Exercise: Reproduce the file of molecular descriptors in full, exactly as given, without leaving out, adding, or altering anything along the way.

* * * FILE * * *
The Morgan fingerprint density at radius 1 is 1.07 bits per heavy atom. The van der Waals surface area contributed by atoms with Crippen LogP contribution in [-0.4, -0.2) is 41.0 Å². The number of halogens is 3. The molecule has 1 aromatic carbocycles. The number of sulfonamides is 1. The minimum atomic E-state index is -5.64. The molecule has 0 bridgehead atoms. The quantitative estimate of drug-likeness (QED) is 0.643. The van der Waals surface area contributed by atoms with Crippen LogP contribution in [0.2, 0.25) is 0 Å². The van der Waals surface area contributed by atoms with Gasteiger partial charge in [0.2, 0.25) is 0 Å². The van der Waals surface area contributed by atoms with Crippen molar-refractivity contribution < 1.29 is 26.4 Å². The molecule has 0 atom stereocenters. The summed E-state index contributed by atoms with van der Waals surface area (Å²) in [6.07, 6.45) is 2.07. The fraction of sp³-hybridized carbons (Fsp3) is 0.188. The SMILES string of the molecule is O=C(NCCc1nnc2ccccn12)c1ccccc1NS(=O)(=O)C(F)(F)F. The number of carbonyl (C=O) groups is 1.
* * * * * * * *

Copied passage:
The Morgan fingerprint density at radius 1 is 1.07 bits per heavy atom. The van der Waals surface area contributed by atoms with Crippen LogP contribution in [-0.4, -0.2) is 41.0 Å². The number of halogens is 3. The molecule has 1 aromatic carbocycles. The number of sulfonamides is 1. The minimum atomic E-state index is -5.64. The molecule has 0 bridgehead atoms. The quantitative estimate of drug-likeness (QED) is 0.643. The van der Waals surface area contributed by atoms with Crippen LogP contribution in [0.2, 0.25) is 0 Å². The van der Waals surface area contributed by atoms with Gasteiger partial charge in [0.2, 0.25) is 0 Å². The van der Waals surface area contributed by atoms with Crippen molar-refractivity contribution < 1.29 is 26.4 Å². The molecule has 0 atom stereocenters. The summed E-state index contributed by atoms with van der Waals surface area (Å²) in [6.07, 6.45) is 2.07. The fraction of sp³-hybridized carbons (Fsp3) is 0.188. The SMILES string of the molecule is O=C(NCCc1nnc2ccccn12)c1ccccc1NS(=O)(=O)C(F)(F)F. The number of carbonyl (C=O) groups is 1.